‘Moose Sex Project’ In Canada Gets Giant Land Donation, Creates Corridor To Save Endangered Moose [PHOTOS]

on June 26 2013 1:14 PM

corridor The donated land is located on the Chignecto Isthmus, a narrow strip of land that joins mainland Nova Scotia to New Brunswick.  Candian Press Screenshot

 

moose Derek Burney, former Canadian ambassador to the United States, donated 316 hectares (roughly 780 acres) of private land on the Chignecto Isthmus to facilitate cross-breeding between Nova Scotia and New Brunswick moose.  Candian Press Screenshot

Moose that live along the border of two Atlantic Provinces in Canada may have a shot at love thanks to a former top diplomat.

Derek Burney, former Canadian ambassador to the U.S., donated 316 hectares (roughly 780 acres) of private land to the Nature Conservancy of Canada. The donated land sits along the border between Nova Scotia and New Brunswick – an area where the organization was pushing for a corridor of land to help cross-breed moose from the two provinces as part of its “Moose Sex Project,” the Canadian Press reports.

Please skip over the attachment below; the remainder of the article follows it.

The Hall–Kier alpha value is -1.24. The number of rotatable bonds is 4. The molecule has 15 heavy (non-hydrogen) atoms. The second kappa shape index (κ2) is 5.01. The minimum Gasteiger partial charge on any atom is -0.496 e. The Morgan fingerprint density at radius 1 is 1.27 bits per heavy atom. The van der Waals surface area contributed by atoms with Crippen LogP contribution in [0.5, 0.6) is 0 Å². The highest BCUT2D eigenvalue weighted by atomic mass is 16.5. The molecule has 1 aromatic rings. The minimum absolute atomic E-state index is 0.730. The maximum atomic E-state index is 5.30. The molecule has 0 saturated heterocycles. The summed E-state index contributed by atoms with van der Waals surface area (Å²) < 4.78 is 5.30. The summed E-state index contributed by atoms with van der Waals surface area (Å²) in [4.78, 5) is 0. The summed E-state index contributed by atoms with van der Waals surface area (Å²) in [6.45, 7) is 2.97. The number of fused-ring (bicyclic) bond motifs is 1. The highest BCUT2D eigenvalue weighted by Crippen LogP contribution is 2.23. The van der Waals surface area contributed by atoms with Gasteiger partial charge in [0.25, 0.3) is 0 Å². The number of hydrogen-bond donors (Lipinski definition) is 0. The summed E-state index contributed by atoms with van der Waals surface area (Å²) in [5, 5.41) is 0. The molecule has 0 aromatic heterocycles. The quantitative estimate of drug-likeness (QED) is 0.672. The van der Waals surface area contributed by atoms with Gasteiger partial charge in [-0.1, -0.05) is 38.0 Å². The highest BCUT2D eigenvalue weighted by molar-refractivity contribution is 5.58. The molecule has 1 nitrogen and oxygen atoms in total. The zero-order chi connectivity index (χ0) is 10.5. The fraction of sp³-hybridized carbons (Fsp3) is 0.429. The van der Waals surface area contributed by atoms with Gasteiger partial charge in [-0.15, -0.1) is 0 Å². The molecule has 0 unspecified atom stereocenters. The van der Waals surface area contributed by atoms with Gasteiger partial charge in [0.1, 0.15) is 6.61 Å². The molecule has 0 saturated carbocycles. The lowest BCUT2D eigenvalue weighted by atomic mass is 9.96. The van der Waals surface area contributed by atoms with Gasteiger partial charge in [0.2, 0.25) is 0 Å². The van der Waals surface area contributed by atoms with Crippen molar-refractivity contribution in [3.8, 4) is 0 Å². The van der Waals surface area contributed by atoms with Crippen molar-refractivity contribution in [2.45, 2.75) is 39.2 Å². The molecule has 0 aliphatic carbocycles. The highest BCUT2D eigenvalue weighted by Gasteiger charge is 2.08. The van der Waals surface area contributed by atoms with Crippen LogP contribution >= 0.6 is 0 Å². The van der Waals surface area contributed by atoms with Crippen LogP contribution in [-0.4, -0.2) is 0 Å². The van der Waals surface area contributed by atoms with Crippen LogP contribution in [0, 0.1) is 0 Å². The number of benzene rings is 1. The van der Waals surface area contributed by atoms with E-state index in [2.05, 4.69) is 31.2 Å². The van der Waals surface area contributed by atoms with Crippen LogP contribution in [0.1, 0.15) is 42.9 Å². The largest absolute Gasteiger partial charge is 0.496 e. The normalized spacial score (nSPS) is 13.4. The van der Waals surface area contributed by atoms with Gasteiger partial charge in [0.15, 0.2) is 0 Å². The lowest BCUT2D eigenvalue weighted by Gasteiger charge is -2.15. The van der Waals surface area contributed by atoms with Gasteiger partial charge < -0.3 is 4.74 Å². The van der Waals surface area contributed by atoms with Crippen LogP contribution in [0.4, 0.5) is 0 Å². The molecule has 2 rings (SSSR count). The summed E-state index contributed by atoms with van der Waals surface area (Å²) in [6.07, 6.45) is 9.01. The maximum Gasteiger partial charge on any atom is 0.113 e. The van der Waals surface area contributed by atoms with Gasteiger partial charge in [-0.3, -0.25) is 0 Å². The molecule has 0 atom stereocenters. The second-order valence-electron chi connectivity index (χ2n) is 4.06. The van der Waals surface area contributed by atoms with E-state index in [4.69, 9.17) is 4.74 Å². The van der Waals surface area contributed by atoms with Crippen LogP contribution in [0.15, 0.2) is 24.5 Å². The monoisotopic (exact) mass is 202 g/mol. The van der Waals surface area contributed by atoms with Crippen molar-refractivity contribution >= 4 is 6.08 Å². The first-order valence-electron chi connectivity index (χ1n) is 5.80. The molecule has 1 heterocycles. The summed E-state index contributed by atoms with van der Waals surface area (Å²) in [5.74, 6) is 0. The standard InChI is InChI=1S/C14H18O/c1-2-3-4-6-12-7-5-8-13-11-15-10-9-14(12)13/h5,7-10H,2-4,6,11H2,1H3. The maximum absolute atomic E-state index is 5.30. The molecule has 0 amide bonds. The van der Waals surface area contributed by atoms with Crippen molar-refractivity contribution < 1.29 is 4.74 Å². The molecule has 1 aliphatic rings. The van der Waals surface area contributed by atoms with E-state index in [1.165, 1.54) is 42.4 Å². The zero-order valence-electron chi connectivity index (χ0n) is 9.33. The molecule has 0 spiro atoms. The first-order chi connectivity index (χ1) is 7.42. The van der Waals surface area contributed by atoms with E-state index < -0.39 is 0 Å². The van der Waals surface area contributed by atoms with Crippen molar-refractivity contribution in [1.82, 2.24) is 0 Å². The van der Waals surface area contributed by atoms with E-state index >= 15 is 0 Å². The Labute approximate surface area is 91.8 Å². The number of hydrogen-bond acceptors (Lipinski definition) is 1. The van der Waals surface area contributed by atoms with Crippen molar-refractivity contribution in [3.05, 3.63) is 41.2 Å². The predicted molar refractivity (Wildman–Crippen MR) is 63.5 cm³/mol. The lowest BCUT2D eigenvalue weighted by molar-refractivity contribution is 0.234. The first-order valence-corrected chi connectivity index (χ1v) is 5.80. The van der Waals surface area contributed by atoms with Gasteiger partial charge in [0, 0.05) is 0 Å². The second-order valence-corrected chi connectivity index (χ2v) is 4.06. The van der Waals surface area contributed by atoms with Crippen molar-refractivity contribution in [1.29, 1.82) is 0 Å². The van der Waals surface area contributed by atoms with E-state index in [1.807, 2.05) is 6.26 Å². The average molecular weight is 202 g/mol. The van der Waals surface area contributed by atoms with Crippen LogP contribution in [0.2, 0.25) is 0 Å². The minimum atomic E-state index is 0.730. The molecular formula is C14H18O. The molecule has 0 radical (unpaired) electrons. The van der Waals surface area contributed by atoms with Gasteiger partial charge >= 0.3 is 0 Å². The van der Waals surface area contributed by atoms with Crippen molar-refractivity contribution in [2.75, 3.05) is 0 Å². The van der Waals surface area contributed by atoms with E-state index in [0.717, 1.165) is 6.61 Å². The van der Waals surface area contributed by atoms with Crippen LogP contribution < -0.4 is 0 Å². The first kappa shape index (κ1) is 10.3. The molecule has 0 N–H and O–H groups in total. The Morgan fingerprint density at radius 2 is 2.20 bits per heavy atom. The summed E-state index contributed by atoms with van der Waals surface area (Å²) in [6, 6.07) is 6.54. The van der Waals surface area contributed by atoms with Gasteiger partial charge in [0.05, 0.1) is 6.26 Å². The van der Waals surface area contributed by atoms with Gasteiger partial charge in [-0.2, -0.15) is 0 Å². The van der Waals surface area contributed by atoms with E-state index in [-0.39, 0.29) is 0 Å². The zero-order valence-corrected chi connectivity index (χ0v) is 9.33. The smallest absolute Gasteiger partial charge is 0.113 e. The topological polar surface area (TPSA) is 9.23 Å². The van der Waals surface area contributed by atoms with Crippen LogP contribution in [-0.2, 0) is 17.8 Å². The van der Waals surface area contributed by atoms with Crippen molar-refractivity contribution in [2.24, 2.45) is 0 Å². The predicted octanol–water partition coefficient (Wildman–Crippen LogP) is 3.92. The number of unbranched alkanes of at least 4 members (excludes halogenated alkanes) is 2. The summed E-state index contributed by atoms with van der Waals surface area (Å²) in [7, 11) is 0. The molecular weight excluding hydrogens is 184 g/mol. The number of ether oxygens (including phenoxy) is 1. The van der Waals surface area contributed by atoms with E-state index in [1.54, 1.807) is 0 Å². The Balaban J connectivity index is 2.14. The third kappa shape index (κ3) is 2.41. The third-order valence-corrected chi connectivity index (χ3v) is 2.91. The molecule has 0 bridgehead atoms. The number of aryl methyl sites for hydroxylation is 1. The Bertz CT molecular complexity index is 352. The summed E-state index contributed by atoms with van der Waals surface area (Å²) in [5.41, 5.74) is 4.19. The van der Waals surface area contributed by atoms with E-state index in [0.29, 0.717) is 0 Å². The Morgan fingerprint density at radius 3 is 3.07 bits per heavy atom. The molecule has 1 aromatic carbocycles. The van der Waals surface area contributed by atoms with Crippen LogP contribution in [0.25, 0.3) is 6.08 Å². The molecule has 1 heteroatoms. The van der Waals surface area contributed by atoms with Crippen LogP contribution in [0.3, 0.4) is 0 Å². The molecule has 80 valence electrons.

“When you conjure it up, you can only smile at the imagery,” Burney said, chuckling. “I’m not an expert on moose sex or moose anything, but I think the understanding is that if they can preserve the corridor with things like this ... then I think there’s a good chance the Nova Scotia population will be replenished.”

The acreage is located on the Chignecto Isthmus, a narrow strip of land that joins mainland Nova Scotia to New Brunswick.

About 1,000 mainland moose in Nova Scotia have been endangered in the past 10 years, the conservancy's president and CEO John Lounds said. The land features an extensive system of swamps, lakes, marshes and bogs, making it ideal for the largest member of the deer family to roam. The organization hopes the land will help 29,000 New Brunswick moose find Nova Scotia mates.

Burney, who learned about the moose sex project from a friend, said his love of nature led him to make the sizeable donation.

“We really got to enjoy nature in a way that we didn’t in Ottawa and Washington and Tokyo and some of the places where my official life took me and I think that was what sparked the interest,” he told News919.

The Burney family, which owned the land for 20 years, donated 92 percent of the total 342 hectares (845 acres) of land. The two parcels of land Burney donated are just over a mile apart.

"It's tripled the land on the New Brunswick side. It's really accelerated our work on the isthmus," Paula Noel, program director with the Nature Conservancy of Canada, said about the land donation.

More News from IBT MEDIA